Finding a doctor who accepts Medicare

Good luck, and the problem is about to get much worse. Thank declining physician reimbursements:

According to the Oregon Medical Association, 23.7 percent of primary care practices in the state are already closed to new Medicare patients, up from 11.8 percent in 2004. Only one in four of the physicians surveyed by the OMA said they would continue to accept new Medicare patients if rates went down as projected next year.

This is about “rich” doctors complaining about money, as I wrote in an op-ed in August. This is about sustaining a business, and you can’t practice medicine if you go bankrupt:

Jevnikar said physician’s practices are no different from other businesses, in that they have to pay for electricity, gas, water and staff salaries. Those costs could be difficult for smaller operations to manage if the reimbursements are cut.
“It’s really about practice expenditure and sustaining your bottom line as far as maintaining your business, or being able to stay in business to provide care.”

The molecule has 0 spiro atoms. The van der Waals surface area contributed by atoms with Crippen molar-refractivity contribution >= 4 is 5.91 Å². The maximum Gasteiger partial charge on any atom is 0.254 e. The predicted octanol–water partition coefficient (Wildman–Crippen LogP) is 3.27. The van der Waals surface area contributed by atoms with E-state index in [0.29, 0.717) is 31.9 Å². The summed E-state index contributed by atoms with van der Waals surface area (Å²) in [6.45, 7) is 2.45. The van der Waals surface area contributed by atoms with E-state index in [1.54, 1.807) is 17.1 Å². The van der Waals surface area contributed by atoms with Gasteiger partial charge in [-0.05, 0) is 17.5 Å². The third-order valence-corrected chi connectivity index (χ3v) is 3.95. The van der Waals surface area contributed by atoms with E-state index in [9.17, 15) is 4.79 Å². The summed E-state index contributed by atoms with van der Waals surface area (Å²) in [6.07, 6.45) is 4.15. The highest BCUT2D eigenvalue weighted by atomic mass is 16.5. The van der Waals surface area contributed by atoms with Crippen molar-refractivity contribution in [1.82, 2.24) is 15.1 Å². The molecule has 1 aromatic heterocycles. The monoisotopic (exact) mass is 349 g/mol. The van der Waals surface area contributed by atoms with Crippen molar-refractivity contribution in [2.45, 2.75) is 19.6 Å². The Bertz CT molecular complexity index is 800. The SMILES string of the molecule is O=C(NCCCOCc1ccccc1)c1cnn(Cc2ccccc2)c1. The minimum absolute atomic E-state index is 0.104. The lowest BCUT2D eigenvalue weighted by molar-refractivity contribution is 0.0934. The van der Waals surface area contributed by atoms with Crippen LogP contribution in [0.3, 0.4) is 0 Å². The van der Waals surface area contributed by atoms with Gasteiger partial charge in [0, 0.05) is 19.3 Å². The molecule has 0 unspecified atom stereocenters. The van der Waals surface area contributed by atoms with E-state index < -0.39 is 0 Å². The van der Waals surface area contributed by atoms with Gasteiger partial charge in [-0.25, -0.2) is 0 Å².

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  • Sick of it

    “It’s really about practice expenditure and sustaining your bottom line as far as maintaining your business, or being able to stay in business to provide care.”

    I think it’s time to abandon the higher calling crap. One of the football movies (North Dallas Fory? The Longest Yard?) featured a frustrated conversation between a football player and his coach. The player said (paraphrasing) “Coach, whenever I call it a game, you call it a business. Whenever I cal it a business, you ask where is my love of the game?” Bingo.

    My country treats me like a functionary who must accept the least that I will take. If I took a nickel a patient, they’d cut it to four cents. Figure it out.

    OK, America. It’s a business. But don’t ask me to behave like it’s a calling. Pay me for what I do, find someone else to do it, or live without.

    I’m in business to earn a living and care for my family. I do that by selling my medical expertise. And availability of patient care is my problem any more. Nor will I give lip service to the concept by pretending that I am worried about what Medicare cuts will mean to others. I object not because others may have trouble accessing care. I object because I’m not America’s property, and I don’t work for peanuts.

  • Anonymous